The people around us are our mirrors: they show us where we are in our stage of personal evolution. It’s something we hear all the time. But I notice that people, me included, tend to use others rather as movie screens onto which we project our reality, instead of looking into the mirror.
When someone triggers us
It’s easy to see someone as our mirror when that mirror shows us something nice. It can be amazingly uplifting when someone I admire wants to spend time with me. Although it touches upon my insecurity sometimes (‘Why would this person want to spend time with me?’) it is hard to stick to negative thinking too long. I must be nice to be surrounded by nice people.
But when someone triggers me, I find it much more difficult to look into that mirror.
Of course the other person can have a bad day and act for reasons you have no influence upon. But can you still receive this reflection facing you?
The projected truth
When we project, we create an image of the truth through our eyes and incorporate it as the truth. A personal example: when I was a kid I wanted more approval and appreciation from my parents than I received. I projected the image of a disapproving father onto my lovers, constantly trying to please the person. But they didn’t ask me to. I just projected the image of a disapproving person onto them and found my partner emotionally unavailable and dominant.
Had I looked into the mirror, I would have seen that I was being dominant and emotionally unavailable to myself. I was telling myself I wasn’t good enough and blamed myself for it.
Projecting is a way of avoiding looking at your own stuff.
Erich Fromm writes beautifully about this in his book The Art of Loving:
“(…) Another form of neurotic love lies in the use of projective mechanisms for the purpose of avoiding one’s own problems, and being concerned with the defects and frailties of the “loved” person instead. Individuals behave in this respect much as groups, nations or religions do. They have a fine appreciation for even the minor shortcomings of the other person, and go blissfully ahead ignoring their own – always busy trying to accuse or to reform the other person.”
Mutual projection – the case of the toxic relationship
In a relationship we are often confronted with the same person. This person might constantly mirror the same things to us. What do you do with this? Do you accept the reflection or do you project? When both partners refrain from owning what is shown to them, the relationship can become toxic.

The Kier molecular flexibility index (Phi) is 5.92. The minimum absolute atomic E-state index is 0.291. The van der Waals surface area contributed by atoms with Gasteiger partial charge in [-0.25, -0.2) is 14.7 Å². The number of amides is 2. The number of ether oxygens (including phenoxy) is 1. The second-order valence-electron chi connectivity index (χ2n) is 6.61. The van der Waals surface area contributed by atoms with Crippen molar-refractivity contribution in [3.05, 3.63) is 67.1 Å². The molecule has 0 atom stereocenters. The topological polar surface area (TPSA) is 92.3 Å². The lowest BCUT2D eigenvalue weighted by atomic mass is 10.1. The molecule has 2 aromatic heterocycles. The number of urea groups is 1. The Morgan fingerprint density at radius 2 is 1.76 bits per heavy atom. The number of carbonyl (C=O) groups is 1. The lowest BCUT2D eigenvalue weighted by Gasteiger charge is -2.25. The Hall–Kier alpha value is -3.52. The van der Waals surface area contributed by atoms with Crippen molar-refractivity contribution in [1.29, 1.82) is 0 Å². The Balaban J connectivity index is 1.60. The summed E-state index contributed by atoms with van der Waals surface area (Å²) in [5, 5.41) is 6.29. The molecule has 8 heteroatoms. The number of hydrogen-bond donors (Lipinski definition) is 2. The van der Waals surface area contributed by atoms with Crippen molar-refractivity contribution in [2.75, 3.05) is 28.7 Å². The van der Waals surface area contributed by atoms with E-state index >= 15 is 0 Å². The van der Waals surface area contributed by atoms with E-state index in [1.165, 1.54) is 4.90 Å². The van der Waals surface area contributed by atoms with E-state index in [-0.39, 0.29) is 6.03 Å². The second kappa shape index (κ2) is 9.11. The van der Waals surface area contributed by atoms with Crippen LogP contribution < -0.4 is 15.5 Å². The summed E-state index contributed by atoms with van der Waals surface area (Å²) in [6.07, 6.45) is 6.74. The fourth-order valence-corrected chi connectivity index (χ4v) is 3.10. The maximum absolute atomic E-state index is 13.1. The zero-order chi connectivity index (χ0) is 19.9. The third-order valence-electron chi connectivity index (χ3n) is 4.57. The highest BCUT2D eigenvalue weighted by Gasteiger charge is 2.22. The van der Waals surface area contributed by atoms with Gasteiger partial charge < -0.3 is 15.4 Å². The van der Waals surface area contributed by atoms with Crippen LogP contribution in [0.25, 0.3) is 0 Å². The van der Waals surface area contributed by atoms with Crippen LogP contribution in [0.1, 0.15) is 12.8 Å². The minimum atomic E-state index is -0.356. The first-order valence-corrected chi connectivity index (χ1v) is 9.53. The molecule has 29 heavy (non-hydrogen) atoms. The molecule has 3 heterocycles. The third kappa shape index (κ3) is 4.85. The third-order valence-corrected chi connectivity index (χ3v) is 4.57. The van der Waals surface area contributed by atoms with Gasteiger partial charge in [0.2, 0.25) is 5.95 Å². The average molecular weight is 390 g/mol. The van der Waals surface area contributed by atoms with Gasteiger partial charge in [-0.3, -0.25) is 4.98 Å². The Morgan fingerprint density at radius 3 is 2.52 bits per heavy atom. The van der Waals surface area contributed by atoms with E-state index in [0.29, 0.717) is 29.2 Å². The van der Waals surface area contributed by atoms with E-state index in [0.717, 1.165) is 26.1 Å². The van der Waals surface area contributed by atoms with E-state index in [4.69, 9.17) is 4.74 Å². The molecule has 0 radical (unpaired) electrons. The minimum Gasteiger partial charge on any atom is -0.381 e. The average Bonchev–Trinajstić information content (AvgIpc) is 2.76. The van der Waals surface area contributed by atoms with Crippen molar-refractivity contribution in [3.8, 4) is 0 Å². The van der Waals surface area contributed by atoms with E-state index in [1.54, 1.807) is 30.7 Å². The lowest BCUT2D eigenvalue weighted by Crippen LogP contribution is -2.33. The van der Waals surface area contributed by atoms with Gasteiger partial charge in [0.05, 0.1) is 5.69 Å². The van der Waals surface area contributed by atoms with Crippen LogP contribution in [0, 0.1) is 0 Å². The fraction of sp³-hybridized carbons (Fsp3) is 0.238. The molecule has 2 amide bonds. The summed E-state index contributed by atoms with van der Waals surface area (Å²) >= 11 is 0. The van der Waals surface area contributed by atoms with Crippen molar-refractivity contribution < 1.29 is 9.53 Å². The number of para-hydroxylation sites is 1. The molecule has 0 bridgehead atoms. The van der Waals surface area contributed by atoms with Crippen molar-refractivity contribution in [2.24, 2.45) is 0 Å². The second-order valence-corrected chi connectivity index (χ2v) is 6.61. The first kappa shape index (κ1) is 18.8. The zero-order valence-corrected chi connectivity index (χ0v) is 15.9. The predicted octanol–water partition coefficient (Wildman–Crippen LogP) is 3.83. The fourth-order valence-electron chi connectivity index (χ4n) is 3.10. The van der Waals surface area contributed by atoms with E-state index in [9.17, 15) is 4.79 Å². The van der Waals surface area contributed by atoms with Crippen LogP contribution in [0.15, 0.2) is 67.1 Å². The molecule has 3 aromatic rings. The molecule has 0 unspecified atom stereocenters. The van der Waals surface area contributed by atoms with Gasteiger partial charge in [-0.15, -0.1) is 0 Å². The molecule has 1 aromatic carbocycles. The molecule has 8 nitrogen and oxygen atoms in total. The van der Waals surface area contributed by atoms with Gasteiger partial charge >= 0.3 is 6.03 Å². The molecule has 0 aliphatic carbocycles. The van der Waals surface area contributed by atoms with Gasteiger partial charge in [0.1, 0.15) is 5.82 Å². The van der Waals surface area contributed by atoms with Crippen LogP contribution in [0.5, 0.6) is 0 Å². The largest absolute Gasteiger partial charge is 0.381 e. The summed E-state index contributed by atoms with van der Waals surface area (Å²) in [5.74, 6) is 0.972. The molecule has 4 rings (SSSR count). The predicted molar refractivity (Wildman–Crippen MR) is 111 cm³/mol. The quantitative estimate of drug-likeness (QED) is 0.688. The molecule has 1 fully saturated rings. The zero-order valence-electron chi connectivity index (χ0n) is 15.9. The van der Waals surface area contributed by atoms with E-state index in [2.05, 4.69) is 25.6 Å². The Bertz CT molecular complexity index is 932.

Erich writes on the same page:
“If two people both do it [project] – as is so often the case – the relationship of love becomes transformed into one of mutual projection. If I am domineering or indecisive, or greedy, I accuse my partner of it, and depending on my character, I either want to cure him or punish him. The other person does the same – and both thus succeed in ignoring their own problems and hence fail to undertake any steps which would help them in their own development.”
If both partners project onto each other, they will fail seeing each other. We see an avatar in front of us, a creation from our minds. I can’t see how my lover is asking me for help when I believe I see a rebellious little boy in front of me. What is the mirror showing me? Maybe it’s time for me to grow up, take care of my needs and stand up for myself.
Going back to the mirror
How do we stop projecting and start looking into the mirror again?
Start with this experiment: stop blaming anyone for a week. Not your lover, not the impatient car driver, not the angry looking teacher, not your kid, not your parents. Nobody. Assume that all behavior is a reflection of something inside you.
Observe your response. When do you feel happy? When do you feel anxious? What behavior is triggering which response in you?
Sit with yourself. In these situations I often imagine I’m having a conversation with a younger version of myself. I look at her: what does her face look like? How does she feel? Which memories does she bring up? Most probably there is a situation from the past which created a little trauma that wants to be seen.
The need for projection is just a safety measure in you. A detour from something too painful to look at. But when you find the courage to look deep into that mirror you might be able to get to know yourself a little better, release some old trauma or other stuff that is holding you back. And see what the mirror is showing you next.